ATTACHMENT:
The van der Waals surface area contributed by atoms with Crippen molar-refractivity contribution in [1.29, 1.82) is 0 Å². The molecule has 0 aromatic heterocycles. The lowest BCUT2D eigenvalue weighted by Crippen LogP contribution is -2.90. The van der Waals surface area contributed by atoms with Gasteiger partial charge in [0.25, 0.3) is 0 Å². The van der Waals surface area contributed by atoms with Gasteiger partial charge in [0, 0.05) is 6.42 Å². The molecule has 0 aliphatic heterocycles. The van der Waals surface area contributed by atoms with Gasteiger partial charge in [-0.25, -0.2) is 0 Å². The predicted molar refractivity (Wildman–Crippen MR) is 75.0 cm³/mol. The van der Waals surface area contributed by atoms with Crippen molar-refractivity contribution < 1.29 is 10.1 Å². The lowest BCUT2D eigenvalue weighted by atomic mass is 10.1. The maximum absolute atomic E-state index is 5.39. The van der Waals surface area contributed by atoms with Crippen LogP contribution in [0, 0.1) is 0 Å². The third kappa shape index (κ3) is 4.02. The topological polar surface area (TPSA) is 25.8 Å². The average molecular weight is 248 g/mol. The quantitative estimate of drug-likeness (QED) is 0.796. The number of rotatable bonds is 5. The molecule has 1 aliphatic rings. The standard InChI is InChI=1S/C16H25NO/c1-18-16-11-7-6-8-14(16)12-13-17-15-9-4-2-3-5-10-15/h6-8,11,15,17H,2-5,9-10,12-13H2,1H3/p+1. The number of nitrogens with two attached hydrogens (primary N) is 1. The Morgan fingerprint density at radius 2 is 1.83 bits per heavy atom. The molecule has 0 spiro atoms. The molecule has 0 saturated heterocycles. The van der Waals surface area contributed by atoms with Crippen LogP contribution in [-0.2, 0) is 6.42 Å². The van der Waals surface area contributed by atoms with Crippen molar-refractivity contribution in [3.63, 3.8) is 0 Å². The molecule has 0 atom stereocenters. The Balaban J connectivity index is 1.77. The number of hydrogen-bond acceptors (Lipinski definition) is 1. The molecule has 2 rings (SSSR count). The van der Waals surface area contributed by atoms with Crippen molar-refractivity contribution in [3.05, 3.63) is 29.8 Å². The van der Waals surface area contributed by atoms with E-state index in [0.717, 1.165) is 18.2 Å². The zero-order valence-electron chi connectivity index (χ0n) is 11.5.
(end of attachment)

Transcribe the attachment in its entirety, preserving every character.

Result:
The van der Waals surface area contributed by atoms with Crippen molar-refractivity contribution in [1.29, 1.82) is 0 Å². The molecule has 0 aromatic heterocycles. The lowest BCUT2D eigenvalue weighted by Crippen LogP contribution is -2.90. The van der Waals surface area contributed by atoms with Gasteiger partial charge in [0.25, 0.3) is 0 Å². The van der Waals surface area contributed by atoms with Gasteiger partial charge in [0, 0.05) is 6.42 Å². The molecule has 0 aliphatic heterocycles. The van der Waals surface area contributed by atoms with Gasteiger partial charge in [-0.25, -0.2) is 0 Å². The predicted molar refractivity (Wildman–Crippen MR) is 75.0 cm³/mol. The van der Waals surface area contributed by atoms with Crippen molar-refractivity contribution < 1.29 is 10.1 Å². The lowest BCUT2D eigenvalue weighted by atomic mass is 10.1. The maximum absolute atomic E-state index is 5.39. The van der Waals surface area contributed by atoms with Crippen LogP contribution in [0, 0.1) is 0 Å². The third kappa shape index (κ3) is 4.02. The topological polar surface area (TPSA) is 25.8 Å². The average molecular weight is 248 g/mol. The quantitative estimate of drug-likeness (QED) is 0.796. The number of rotatable bonds is 5. The molecule has 1 aliphatic rings. The standard InChI is InChI=1S/C16H25NO/c1-18-16-11-7-6-8-14(16)12-13-17-15-9-4-2-3-5-10-15/h6-8,11,15,17H,2-5,9-10,12-13H2,1H3/p+1. The number of nitrogens with two attached hydrogens (primary N) is 1. The Morgan fingerprint density at radius 2 is 1.83 bits per heavy atom. The molecule has 0 spiro atoms. The molecule has 0 saturated heterocycles. The van der Waals surface area contributed by atoms with Crippen LogP contribution in [-0.2, 0) is 6.42 Å². The van der Waals surface area contributed by atoms with Crippen molar-refractivity contribution in [3.63, 3.8) is 0 Å². The molecule has 0 atom stereocenters. The Balaban J connectivity index is 1.77. The number of hydrogen-bond acceptors (Lipinski definition) is 1. The molecule has 2 rings (SSSR count). The van der Waals surface area contributed by atoms with Crippen molar-refractivity contribution in [3.05, 3.63) is 29.8 Å². The van der Waals surface area contributed by atoms with E-state index in [0.717, 1.165) is 18.2 Å². The zero-order valence-electron chi connectivity index (χ0n) is 11.5.